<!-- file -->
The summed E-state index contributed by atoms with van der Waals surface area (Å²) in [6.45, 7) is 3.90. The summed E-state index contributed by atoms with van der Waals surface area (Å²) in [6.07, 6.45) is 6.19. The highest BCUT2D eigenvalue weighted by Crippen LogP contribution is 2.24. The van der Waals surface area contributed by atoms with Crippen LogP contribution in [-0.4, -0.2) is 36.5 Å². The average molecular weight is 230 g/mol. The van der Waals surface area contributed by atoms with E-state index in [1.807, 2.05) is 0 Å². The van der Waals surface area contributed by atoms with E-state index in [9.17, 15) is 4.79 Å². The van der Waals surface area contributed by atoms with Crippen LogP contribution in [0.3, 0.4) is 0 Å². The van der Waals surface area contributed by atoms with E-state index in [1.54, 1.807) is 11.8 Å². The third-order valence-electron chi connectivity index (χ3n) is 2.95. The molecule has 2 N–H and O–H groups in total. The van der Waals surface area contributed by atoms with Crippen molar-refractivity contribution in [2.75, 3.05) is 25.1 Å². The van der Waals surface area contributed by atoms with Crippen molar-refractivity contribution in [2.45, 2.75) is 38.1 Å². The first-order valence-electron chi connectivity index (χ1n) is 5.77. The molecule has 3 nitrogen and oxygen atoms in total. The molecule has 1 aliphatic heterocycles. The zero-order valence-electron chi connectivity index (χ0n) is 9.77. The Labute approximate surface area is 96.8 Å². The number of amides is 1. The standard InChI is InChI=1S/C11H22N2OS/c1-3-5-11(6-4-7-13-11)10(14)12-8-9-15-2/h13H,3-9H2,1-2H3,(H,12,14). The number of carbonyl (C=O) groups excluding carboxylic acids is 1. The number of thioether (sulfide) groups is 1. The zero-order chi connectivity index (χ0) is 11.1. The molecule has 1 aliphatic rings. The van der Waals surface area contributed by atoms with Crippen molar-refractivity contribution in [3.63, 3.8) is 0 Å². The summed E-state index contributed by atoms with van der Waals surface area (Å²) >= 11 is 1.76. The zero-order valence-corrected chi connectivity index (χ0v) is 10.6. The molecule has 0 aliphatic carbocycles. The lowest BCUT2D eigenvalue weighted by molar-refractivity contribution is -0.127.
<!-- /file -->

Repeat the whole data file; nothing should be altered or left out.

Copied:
The summed E-state index contributed by atoms with van der Waals surface area (Å²) in [6.45, 7) is 3.90. The summed E-state index contributed by atoms with van der Waals surface area (Å²) in [6.07, 6.45) is 6.19. The highest BCUT2D eigenvalue weighted by Crippen LogP contribution is 2.24. The van der Waals surface area contributed by atoms with Crippen LogP contribution in [-0.4, -0.2) is 36.5 Å². The average molecular weight is 230 g/mol. The van der Waals surface area contributed by atoms with E-state index in [1.807, 2.05) is 0 Å². The van der Waals surface area contributed by atoms with E-state index in [9.17, 15) is 4.79 Å². The van der Waals surface area contributed by atoms with Crippen LogP contribution in [0.3, 0.4) is 0 Å². The van der Waals surface area contributed by atoms with E-state index in [1.54, 1.807) is 11.8 Å². The third-order valence-electron chi connectivity index (χ3n) is 2.95. The molecule has 2 N–H and O–H groups in total. The van der Waals surface area contributed by atoms with Crippen molar-refractivity contribution in [2.75, 3.05) is 25.1 Å². The van der Waals surface area contributed by atoms with Crippen molar-refractivity contribution in [2.45, 2.75) is 38.1 Å². The first-order valence-electron chi connectivity index (χ1n) is 5.77. The molecule has 3 nitrogen and oxygen atoms in total. The molecule has 1 aliphatic heterocycles. The zero-order valence-electron chi connectivity index (χ0n) is 9.77. The Labute approximate surface area is 96.8 Å². The number of amides is 1. The standard InChI is InChI=1S/C11H22N2OS/c1-3-5-11(6-4-7-13-11)10(14)12-8-9-15-2/h13H,3-9H2,1-2H3,(H,12,14). The number of carbonyl (C=O) groups excluding carboxylic acids is 1. The number of thioether (sulfide) groups is 1. The zero-order chi connectivity index (χ0) is 11.1. The molecule has 1 aliphatic rings. The van der Waals surface area contributed by atoms with Crippen molar-refractivity contribution in [3.63, 3.8) is 0 Å². The summed E-state index contributed by atoms with van der Waals surface area (Å²) >= 11 is 1.76. The zero-order valence-corrected chi connectivity index (χ0v) is 10.6. The molecule has 0 aliphatic carbocycles. The lowest BCUT2D eigenvalue weighted by molar-refractivity contribution is -0.127.